Programming has made me believe that I can solve a problem and tackle an error. It makes me sleepless. Stack Overflow became my lover. My thinking improved. I started admiring code with proper documentation.

It gave me a purpose in life. At times, it makes me frustrated that I missed a simple syntax error. At the same time, it makes me happy that I’m making progress.

All statements become boolean… either True or False. My counting starts from zero instead of one.

I now understand that training a computer to do a certain task is tougher than training a human.

Conclusion


It took me several months of finding my path and developing little desktop apps to start feeling comfortable as a developer and embracing my errors and fears.

Looking forward, I am eager to learn more, become a better programmer, and hit my first paid job as a programmer soon. I would like to tell everyone that becoming a programmer is not something you can learn by merely attending computer science classes. Even if you have a computer science degree, you still have to:
  • Be passionate about programming.
  • Practice.
  • Read books and watch presentations.
  • Try different languages.
  • Read and write code.
  • Learn to touch type (this will improve your posture and muscle memory and you will definitely notice a difference in speed when typing on your keyboard).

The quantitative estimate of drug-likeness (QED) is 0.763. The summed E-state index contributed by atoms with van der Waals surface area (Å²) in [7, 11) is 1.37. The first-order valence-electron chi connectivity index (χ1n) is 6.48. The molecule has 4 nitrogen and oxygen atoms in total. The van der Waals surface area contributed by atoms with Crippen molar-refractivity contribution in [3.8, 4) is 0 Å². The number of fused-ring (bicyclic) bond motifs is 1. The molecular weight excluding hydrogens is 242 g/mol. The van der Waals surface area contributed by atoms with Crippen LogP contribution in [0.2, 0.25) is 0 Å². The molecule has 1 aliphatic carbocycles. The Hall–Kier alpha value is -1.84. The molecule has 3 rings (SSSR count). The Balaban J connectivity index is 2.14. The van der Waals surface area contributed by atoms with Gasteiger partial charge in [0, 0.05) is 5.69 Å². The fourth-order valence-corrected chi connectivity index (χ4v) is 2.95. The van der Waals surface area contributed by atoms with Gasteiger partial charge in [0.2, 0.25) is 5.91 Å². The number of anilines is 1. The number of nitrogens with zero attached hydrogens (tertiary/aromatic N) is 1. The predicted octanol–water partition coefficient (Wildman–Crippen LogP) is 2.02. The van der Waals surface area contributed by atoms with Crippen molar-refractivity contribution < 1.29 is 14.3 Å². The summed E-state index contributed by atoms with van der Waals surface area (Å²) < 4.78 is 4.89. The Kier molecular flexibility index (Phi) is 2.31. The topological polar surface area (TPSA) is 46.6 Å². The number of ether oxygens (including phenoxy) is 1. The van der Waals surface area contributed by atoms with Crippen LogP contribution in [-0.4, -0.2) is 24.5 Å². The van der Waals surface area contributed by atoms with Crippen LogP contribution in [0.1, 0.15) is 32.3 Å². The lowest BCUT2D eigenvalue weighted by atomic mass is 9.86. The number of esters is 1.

• Name variables and subroutines in such a way that they can be recognized or represented.
  • Type rather than read (always write on the topic for better understanding).
  • Learn and implement.
  • Program or code daily.
  • Write software that interests you.
  • Read stack traces from the top line down.
  • Aim to write the smallest working program possible.
  • Always google.
  • Build programs one at a time.
  • Ensure braces always pair up.
  • Format code correctly
  • Etc.

Each story can be an inspiration to rethink our priorities or refocus our efforts.

The embarrassment of an error lasts only for a few seconds. Learning from it can be forever, and trust me, it is worth it.

I hope this article will inspire many others to never relent. You can do it and will definitely get there. Just be passionate and eager to learn and find a great mentor.